Tuesday, November 27, 2007

6.1233 A world can be conceived in which the axiom of reducibility does not hold. But it is clear that logic has nothing to do with the question whether our world really is thus or not.

What grounds did Russell have for calling the Axiom of Reducibility a principle of logic? The axiom in question says that any higher-order property or proposition can be reduced to an equivalent first-order one. It means that the same class is determined by two propositional functions that are equivalent.[1] Every propositional function is thus logically equivalent to a predicative function. The axiom is introduced because without it the ramified theory of types makes certain mathematical proofs impossible. This kind of thing belongs to logic, in Russell’s view, because it is necessary in order to overcome logical, not just mathematical, paradoxes, e.g. about the class of classes not members of themselves as well as paradoxes about infinity. Ramsey and Wittgenstein showed that the axiom was not necessary.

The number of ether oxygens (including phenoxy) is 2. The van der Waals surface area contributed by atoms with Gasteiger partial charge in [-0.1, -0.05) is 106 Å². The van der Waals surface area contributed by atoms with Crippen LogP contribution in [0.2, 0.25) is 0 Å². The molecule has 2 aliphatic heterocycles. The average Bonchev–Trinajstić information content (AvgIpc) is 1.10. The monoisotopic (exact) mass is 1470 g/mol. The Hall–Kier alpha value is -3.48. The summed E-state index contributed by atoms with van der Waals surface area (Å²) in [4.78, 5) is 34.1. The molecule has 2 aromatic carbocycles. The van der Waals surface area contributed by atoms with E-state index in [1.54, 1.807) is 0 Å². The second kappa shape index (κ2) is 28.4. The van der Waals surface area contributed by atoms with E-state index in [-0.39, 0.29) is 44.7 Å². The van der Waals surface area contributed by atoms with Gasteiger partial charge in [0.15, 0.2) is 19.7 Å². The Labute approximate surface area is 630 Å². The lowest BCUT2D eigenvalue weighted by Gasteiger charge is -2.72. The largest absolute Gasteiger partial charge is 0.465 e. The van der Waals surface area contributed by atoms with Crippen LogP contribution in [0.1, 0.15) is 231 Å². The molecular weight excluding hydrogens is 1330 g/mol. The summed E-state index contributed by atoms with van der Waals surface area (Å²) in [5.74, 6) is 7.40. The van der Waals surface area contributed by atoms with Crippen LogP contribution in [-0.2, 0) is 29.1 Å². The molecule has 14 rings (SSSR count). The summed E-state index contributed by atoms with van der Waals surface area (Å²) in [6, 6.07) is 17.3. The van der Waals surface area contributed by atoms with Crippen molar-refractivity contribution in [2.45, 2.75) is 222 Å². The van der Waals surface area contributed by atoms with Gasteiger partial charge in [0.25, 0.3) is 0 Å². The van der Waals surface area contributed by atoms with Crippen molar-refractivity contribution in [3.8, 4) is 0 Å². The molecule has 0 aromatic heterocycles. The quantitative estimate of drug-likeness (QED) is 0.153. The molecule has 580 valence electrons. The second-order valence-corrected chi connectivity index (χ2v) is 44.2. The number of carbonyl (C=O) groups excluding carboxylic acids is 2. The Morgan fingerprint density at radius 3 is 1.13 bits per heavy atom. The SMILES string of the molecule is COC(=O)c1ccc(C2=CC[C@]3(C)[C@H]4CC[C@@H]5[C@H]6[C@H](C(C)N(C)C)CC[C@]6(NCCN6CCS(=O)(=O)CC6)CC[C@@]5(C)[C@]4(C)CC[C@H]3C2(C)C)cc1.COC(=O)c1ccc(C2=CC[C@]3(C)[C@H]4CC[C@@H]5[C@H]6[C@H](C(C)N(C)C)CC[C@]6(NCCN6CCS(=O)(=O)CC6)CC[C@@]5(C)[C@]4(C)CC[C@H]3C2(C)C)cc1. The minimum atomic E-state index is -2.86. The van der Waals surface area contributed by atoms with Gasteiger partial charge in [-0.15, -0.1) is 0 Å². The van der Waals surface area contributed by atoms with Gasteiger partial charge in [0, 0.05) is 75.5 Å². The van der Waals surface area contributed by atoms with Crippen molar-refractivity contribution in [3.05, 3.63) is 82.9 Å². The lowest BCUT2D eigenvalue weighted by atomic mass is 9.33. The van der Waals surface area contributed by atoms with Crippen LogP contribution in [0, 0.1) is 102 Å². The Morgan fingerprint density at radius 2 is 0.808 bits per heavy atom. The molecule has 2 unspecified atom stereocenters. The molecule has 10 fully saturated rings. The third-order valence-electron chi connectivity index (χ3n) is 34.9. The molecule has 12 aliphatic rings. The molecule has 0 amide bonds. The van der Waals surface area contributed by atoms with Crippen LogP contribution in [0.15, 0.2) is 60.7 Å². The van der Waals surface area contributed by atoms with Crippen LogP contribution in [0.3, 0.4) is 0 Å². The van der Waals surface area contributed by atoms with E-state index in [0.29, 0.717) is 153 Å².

[1] See p. 299 of the Cambridge Companion to Russell.

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